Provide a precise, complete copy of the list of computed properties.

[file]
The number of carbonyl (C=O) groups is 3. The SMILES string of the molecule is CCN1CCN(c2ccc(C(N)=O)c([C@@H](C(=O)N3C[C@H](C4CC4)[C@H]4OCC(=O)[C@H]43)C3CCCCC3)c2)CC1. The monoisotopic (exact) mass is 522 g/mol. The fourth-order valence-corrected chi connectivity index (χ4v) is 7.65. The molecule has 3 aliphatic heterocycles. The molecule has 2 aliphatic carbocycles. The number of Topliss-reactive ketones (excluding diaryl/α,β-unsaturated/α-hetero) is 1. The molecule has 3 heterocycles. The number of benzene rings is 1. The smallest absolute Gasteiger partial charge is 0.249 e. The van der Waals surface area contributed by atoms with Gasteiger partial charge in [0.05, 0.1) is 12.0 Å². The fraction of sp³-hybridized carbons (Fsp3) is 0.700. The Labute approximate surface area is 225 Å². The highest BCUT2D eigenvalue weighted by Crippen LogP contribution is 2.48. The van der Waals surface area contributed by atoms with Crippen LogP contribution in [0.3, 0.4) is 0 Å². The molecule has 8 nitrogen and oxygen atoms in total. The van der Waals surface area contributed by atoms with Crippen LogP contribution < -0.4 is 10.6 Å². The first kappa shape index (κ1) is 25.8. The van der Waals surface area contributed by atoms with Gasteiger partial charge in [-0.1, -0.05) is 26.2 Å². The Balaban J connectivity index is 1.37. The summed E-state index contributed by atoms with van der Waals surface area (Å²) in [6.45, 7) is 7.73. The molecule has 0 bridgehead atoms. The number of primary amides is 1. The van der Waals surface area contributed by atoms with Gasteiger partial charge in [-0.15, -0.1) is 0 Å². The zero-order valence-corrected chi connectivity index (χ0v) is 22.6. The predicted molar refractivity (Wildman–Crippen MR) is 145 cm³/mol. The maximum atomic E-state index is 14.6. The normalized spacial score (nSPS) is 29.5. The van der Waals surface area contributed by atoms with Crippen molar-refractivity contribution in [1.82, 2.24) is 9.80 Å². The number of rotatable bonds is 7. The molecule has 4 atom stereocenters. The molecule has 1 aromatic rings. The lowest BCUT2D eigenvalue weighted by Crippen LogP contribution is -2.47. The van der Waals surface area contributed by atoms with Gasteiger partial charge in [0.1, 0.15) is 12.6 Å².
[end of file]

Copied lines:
The number of carbonyl (C=O) groups is 3. The SMILES string of the molecule is CCN1CCN(c2ccc(C(N)=O)c([C@@H](C(=O)N3C[C@H](C4CC4)[C@H]4OCC(=O)[C@H]43)C3CCCCC3)c2)CC1. The monoisotopic (exact) mass is 522 g/mol. The fourth-order valence-corrected chi connectivity index (χ4v) is 7.65. The molecule has 3 aliphatic heterocycles. The molecule has 2 aliphatic carbocycles. The number of Topliss-reactive ketones (excluding diaryl/α,β-unsaturated/α-hetero) is 1. The molecule has 3 heterocycles. The number of benzene rings is 1. The smallest absolute Gasteiger partial charge is 0.249 e. The van der Waals surface area contributed by atoms with Gasteiger partial charge in [0.05, 0.1) is 12.0 Å². The fraction of sp³-hybridized carbons (Fsp3) is 0.700. The Labute approximate surface area is 225 Å². The highest BCUT2D eigenvalue weighted by Crippen LogP contribution is 2.48. The van der Waals surface area contributed by atoms with Crippen LogP contribution in [0.3, 0.4) is 0 Å². The molecule has 8 nitrogen and oxygen atoms in total. The van der Waals surface area contributed by atoms with Crippen LogP contribution < -0.4 is 10.6 Å². The first kappa shape index (κ1) is 25.8. The van der Waals surface area contributed by atoms with Gasteiger partial charge in [-0.1, -0.05) is 26.2 Å². The Balaban J connectivity index is 1.37. The summed E-state index contributed by atoms with van der Waals surface area (Å²) in [6.45, 7) is 7.73. The molecule has 0 bridgehead atoms. The number of primary amides is 1. The van der Waals surface area contributed by atoms with Gasteiger partial charge in [-0.15, -0.1) is 0 Å². The zero-order valence-corrected chi connectivity index (χ0v) is 22.6. The predicted molar refractivity (Wildman–Crippen MR) is 145 cm³/mol. The maximum atomic E-state index is 14.6. The normalized spacial score (nSPS) is 29.5. The van der Waals surface area contributed by atoms with Crippen molar-refractivity contribution in [1.82, 2.24) is 9.80 Å². The number of rotatable bonds is 7. The molecule has 4 atom stereocenters. The molecule has 1 aromatic rings. The lowest BCUT2D eigenvalue weighted by Crippen LogP contribution is -2.47. The van der Waals surface area contributed by atoms with Gasteiger partial charge in [0.1, 0.15) is 12.6 Å².